A fling with a fetching young bartender turns deadly in Shattered, a by-the-numbers home invasion thriller that gets a big boost from hammy turns by both John Malkovich and Frank Grillo, who know exactly what kind of movie they’ve signed up for. The rest of the cast, meanwhile, is left to flounder.
Cameron Monaghan (Shamless, Gotham) stars as a tech millionaire and recent divorcee Chris Decker, who spends his nights drinking bordeaux solo in a cozy mountainside retreat outfitted with an especially high-tech security system. Sasha Luss, excellent in Luc Besson’s underrated Anna, has the thankless role of the ex-wife.
Lilly Krug (Every Breath You Take) is Sky, the bartender who strikes up an intimate relationship with Chris after a chance encounter in a supermarket. Things get hot and heavy real fast, and if Shattered didn’t feel so familiar out of the gate we’d start to worry about the innocent Lilly and this creepy rich guy who lives by himself at an isolated Montana cabin.
Of course, Lilly ain’t so innocent, as Chris soon finds out when he wakes up duct taped to a chair while Lilly demands to know where he keeps the valuables. There might have been some interesting ways to play this, since the film initially tries to build some sympathy for Lilly, but a simple cash-grab wasn’t one of them.
Much of the rest of Shattered is a cat-and-mouse game between Chris, an elite one-percenter, and Lilly, a sociopathic criminal at the other end of the social spectrum. This kind of thing has been done for ages, dating back to at least Ruggero Deodato’s House on the Edge of the Park and up through Eli Roth’s Knock Knock.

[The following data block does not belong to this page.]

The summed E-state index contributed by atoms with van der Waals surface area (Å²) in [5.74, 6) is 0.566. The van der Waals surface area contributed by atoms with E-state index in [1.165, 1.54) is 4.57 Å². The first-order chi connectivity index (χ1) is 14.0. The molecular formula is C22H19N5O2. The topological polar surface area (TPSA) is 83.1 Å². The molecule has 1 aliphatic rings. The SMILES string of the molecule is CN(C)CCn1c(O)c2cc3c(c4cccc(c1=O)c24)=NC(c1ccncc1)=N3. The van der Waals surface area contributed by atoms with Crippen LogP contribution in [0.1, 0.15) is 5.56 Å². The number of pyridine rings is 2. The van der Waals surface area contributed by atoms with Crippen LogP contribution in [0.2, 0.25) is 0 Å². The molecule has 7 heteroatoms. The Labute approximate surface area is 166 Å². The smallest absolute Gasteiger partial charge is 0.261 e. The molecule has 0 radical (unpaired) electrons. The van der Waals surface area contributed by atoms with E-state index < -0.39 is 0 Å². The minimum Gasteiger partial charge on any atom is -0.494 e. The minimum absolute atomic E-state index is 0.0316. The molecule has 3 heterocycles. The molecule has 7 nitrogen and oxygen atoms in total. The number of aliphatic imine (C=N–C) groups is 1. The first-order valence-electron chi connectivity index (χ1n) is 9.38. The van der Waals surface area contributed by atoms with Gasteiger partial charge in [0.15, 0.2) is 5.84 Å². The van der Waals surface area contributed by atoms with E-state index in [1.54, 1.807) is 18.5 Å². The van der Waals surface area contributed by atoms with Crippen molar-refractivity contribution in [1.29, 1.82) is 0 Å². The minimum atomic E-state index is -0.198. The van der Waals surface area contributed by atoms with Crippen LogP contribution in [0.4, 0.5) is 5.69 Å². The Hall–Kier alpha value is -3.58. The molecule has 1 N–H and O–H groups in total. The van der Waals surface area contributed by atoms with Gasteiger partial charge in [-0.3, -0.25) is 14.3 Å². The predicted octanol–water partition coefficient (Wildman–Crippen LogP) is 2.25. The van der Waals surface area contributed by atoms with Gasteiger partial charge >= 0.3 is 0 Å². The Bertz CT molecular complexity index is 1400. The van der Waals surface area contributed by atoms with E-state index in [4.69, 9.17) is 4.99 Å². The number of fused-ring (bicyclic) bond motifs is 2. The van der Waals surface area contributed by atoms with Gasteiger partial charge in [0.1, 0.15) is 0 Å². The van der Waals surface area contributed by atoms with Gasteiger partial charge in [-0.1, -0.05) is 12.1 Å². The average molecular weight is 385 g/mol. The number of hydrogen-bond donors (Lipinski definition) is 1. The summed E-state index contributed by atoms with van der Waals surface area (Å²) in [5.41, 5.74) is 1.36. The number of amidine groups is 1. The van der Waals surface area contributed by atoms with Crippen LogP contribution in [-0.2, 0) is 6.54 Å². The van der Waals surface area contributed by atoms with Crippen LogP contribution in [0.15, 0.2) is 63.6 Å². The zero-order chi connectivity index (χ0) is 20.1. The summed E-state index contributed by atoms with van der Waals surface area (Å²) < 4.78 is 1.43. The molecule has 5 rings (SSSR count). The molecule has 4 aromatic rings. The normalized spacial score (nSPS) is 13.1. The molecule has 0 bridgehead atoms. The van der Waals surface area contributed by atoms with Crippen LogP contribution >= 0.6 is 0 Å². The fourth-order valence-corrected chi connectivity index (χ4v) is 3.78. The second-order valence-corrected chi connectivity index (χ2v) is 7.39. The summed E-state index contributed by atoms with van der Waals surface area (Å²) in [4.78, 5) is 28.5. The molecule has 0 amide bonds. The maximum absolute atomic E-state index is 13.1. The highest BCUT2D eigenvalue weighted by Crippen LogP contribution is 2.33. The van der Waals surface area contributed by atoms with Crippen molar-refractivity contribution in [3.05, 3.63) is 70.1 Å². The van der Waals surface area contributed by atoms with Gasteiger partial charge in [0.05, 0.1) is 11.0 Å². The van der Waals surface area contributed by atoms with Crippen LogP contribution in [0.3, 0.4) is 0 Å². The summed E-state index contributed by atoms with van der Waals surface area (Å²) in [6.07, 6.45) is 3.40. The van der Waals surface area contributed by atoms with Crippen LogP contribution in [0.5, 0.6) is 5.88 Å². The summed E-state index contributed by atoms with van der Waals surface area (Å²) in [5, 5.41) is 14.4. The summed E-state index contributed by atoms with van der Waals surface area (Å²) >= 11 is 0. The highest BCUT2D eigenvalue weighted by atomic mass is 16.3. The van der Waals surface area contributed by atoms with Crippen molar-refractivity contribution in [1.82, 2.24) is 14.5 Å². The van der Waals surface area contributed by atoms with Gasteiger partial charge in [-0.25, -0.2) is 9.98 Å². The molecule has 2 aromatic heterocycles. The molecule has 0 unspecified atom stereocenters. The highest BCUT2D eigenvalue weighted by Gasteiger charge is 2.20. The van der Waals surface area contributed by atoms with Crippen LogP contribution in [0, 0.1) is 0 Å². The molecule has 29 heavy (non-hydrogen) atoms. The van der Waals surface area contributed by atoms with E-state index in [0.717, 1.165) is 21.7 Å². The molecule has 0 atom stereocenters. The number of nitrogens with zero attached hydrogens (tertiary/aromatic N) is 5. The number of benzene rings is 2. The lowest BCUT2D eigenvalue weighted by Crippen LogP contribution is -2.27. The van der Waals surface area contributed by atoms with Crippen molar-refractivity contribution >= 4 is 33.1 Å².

And it should deliver some slick thrills to go along with the obvious social commentary. But Shattered doesn’t work, and it’s largely thanks to the lead characterizations: we’re given no reason to care about Chris, and Sky’s sociopath is an inconsistently over-the-top sicko who seems to take her cues from Margot Robbie’s Harley Quinn… when the script calls for it.
In other words, Shattered never feels grounded enough to work as a real-world thriller, and even if it did, there’s not much here to care about. But a couple of lively supporting turns help maintain interest while the primary story falters.
John Malkovich stars as Ronald, Sky’s scummy landlord who walks through the film in a bright pastel blue and pink tracksuit. The rest of Shattered never does much to generate atmosphere, but one look at Malkovich’s character and the viewer is instantly transported to a specific time and place.
After Sky bails, leaving a dead girlfriend behind, Ronald finds a telescope in her room pointed directly at Chris’ cabin. How’d the cops miss that? But instead of coming to the rescue of poor Chris, Ronald pervs on Sky for a while before showing up to rob the poor guy for whatever he has left. For much of the running time, Malkovich’s aw-shucks loser, straight out of a Coen Brothers movie, is the best thing Shattered has going for it.
And Frank Grillo shows up late as Sky’s partner-in-crime, a raving mad-dog lunatic that challenges Nicolas Cage at his most over-the-top. His is a genuinely scary persona, as compared to Sky’s fantasy version of a villainess, and could have generated the kind of real-world danger that the rest of Shattered is so sorely lacking.
Shattered is a disappointment from director Luis Prieto, who previously made the 2017 Halle Berry thriller Kidnap, another film that used a familiar setup as a springboard for thrills. While especially silly, Kidnap genuinely delivered on its premise in a way that Shattered simply does not.